March 23, 2011

The Kids Are All Right?

Don Shifrin, M.D. FAAP

Now that Amy Chua has tacked her parenting mantra to the church door, are we surprised the autobiographical view of raising her two daughters has culminated in her becoming more of a controversial cultural lightning rod than Sarah Palin?

I cannot imagine she would be blind to this, as any description of extremism sets its author up as a target. Thus, I feel marginally forthright in adding my modest commentary of the descriptive paradigms of her tome, which some are referring to as the definitive manual on überparenting. T. Berry Brazelton this isn't.

The book reads as a how-to manual for parents who want to help -- no -- make their kids succeed. At the very least, you have to admire Chua's veracity in penning this exposé. Her "Battle Hymn" reveals in graphic terms how she tirelessly compelled her girls to never be losers. The book's descriptive passages struck me as the parenting equivalent of Vince Lombardi's, “Winning isn't everything. It's the only thing."

She has opened up the floodgates of professional and parental scorn, ridicule, and vitriol. I have always acceded to the notion that the word, parent, is more verb than a noun, connoting what we do, not who we are. But, I would be reluctant to highlight Chua as the parent-model others would want or need to emulate.

A simplistic view of parental responsibility would include physical safety, emotional security, fiscal responsibility, as well as social, cultural, community, religious, academic, political, and moral role modeling. Most would agree to throw in more than a little unconditional love as well.

All parents, myself included, have, on more than one occasion, fallen way short of the mark. Granted, our children are subject to the whim and whimsy of quirky parenting styles. (I will confess to being a stickler for politeness and manners.) As a pediatrician, I have seen many parents step right across the egregious over-parenting line, where, it appears that the "Tiger Mother" has firmly planted herself, at least, until she was forced to realign when her youngest 'rebelled'.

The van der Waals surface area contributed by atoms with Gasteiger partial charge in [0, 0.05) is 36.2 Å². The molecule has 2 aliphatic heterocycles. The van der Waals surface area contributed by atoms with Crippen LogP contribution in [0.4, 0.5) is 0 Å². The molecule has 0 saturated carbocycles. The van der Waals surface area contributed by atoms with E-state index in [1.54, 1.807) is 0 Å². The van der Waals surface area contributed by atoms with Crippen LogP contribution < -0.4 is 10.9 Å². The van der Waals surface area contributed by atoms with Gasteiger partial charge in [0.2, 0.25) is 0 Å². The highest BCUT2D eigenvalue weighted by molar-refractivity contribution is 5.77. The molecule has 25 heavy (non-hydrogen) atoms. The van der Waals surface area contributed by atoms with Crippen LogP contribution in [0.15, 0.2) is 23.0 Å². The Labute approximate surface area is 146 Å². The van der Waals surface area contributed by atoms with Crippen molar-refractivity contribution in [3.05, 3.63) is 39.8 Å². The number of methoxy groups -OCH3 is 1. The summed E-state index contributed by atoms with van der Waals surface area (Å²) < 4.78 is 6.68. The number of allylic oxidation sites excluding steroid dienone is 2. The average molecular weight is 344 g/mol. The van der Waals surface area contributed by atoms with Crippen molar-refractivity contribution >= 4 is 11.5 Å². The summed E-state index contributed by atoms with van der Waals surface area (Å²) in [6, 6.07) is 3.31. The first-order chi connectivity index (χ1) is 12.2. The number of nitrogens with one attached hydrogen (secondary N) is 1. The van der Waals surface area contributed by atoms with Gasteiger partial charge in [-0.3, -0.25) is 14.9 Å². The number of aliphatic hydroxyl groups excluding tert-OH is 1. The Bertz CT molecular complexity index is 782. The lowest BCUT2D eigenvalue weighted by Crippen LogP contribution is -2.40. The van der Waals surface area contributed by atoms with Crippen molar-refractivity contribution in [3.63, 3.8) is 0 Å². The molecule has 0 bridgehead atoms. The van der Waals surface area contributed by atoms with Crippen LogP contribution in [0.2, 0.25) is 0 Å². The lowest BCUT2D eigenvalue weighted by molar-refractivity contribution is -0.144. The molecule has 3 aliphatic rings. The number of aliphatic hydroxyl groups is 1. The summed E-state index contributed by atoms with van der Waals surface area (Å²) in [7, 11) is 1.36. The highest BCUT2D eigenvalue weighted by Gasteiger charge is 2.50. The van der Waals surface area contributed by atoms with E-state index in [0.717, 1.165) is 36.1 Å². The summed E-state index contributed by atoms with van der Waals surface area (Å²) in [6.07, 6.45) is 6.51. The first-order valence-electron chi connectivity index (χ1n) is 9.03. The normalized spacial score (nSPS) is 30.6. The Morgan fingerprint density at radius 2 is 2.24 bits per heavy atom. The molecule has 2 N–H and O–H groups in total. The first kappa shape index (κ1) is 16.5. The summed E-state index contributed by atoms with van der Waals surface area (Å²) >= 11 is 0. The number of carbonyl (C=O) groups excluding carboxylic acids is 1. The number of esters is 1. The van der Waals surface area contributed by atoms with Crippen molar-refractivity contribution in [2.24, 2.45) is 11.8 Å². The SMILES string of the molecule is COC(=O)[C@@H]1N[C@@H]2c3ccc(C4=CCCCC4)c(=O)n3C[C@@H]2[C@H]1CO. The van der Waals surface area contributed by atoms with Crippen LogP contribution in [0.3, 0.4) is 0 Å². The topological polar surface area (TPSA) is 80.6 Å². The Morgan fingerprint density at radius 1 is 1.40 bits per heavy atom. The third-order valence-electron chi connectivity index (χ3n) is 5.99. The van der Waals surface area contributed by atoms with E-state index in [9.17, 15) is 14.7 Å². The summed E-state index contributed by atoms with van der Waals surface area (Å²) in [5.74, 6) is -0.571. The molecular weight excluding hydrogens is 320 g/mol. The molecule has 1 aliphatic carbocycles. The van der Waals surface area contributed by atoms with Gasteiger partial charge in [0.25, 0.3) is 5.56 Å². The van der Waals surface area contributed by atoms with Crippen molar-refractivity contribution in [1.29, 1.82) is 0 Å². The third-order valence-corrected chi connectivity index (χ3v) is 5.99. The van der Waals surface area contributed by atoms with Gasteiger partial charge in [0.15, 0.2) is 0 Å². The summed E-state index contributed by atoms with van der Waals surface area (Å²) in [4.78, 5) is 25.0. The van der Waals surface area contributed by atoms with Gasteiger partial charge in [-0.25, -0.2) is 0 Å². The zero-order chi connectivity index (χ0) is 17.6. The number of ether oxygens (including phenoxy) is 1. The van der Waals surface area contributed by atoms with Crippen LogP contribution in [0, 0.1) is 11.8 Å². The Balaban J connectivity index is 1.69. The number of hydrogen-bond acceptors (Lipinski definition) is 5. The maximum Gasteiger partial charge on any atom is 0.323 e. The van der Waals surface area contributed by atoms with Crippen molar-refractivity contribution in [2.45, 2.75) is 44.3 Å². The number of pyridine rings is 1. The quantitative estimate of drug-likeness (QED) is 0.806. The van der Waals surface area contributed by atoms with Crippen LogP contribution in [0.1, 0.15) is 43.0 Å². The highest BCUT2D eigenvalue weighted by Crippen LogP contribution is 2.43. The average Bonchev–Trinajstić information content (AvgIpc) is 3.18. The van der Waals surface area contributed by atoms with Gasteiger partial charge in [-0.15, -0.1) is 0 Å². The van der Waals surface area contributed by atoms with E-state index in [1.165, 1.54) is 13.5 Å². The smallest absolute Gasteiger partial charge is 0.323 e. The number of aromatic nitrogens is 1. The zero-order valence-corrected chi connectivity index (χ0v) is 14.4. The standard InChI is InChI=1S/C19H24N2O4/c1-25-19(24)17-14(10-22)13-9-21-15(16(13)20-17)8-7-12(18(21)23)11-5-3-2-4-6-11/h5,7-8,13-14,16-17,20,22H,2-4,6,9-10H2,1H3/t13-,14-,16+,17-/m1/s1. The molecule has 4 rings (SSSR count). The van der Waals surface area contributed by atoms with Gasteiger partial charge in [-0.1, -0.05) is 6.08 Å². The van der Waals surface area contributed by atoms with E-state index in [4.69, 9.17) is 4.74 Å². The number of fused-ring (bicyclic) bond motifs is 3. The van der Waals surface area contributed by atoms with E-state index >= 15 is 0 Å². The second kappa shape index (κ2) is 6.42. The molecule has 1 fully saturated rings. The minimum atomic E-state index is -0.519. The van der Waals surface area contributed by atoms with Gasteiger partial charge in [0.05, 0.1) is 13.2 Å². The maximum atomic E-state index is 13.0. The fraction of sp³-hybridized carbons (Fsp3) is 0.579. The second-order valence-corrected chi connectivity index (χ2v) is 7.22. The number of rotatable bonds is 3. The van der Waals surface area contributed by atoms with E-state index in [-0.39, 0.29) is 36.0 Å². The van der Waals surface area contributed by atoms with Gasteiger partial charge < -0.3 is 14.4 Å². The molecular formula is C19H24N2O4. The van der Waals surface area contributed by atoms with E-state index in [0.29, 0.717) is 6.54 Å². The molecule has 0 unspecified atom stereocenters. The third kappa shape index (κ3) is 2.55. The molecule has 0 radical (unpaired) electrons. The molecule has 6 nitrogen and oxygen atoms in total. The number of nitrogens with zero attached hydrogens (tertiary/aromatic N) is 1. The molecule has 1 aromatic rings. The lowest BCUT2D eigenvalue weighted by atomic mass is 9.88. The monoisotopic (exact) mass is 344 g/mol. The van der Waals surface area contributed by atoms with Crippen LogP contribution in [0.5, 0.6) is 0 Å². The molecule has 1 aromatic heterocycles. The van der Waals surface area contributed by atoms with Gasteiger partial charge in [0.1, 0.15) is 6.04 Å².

The descriptions of her children's subsequent successes as a result of her parenting should not activate or relieve any of our collective parenting angst. Product development takes longer than 18 years. I would caution us to continuously monitor results, while consciously readjusting our outcome parameters. And, inadvertently, that maybe the best lesson from Ms. Chua's book.
Parenting is a challenge; it is not a war. It's a marathon, not a sprint. Children are human hard drives, with back-up programming that fortunately, or unfortunately, will last a lot longer than their parents.

So, I, for one, welcome her commentary, certainly not for her definition of success, but to motivate all of us to reexamine our parenting roles. Getting past all the obvious data points, the take away message is, perhaps, to redirect in a kinder, gentler way the burning passion all parents share: to balance nature and nurture in creating a childhood -- not an apprenticeship.
So, for all you Tiger Mothers (and Tiger Fathers) out there, a final note. Even with the best of intentions, parents that are rarely satisfied with their children, raise children that are rarely satisfied with themselves.